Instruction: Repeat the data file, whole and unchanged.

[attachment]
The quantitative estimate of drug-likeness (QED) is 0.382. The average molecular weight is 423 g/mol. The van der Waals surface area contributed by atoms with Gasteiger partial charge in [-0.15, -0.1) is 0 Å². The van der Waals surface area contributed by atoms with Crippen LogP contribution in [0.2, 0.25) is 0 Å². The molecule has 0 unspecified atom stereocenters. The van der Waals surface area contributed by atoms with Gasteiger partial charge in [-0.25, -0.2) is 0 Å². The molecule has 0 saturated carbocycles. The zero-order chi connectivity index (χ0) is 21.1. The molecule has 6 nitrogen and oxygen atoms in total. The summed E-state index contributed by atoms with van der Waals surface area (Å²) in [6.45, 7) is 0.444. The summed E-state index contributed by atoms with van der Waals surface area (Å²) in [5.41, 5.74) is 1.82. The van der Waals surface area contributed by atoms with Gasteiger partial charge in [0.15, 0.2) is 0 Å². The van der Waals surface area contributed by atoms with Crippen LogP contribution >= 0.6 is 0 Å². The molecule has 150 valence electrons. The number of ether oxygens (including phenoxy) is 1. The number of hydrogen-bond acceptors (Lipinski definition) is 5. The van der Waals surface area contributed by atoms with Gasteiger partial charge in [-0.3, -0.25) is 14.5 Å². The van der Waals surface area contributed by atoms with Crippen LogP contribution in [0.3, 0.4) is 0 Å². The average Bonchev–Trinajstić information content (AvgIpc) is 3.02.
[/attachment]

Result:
The quantitative estimate of drug-likeness (QED) is 0.382. The average molecular weight is 423 g/mol. The van der Waals surface area contributed by atoms with Gasteiger partial charge in [-0.15, -0.1) is 0 Å². The van der Waals surface area contributed by atoms with Crippen LogP contribution in [0.2, 0.25) is 0 Å². The molecule has 0 unspecified atom stereocenters. The van der Waals surface area contributed by atoms with Gasteiger partial charge in [-0.25, -0.2) is 0 Å². The molecule has 0 saturated carbocycles. The zero-order chi connectivity index (χ0) is 21.1. The molecule has 6 nitrogen and oxygen atoms in total. The summed E-state index contributed by atoms with van der Waals surface area (Å²) in [6.45, 7) is 0.444. The summed E-state index contributed by atoms with van der Waals surface area (Å²) in [5.41, 5.74) is 1.82. The van der Waals surface area contributed by atoms with Gasteiger partial charge in [0.15, 0.2) is 0 Å². The van der Waals surface area contributed by atoms with Crippen LogP contribution >= 0.6 is 0 Å². The molecule has 150 valence electrons. The number of ether oxygens (including phenoxy) is 1. The number of hydrogen-bond acceptors (Lipinski definition) is 5. The van der Waals surface area contributed by atoms with Gasteiger partial charge in [-0.3, -0.25) is 14.5 Å². The van der Waals surface area contributed by atoms with Crippen LogP contribution in [0.3, 0.4) is 0 Å². The average Bonchev–Trinajstić information content (AvgIpc) is 3.02.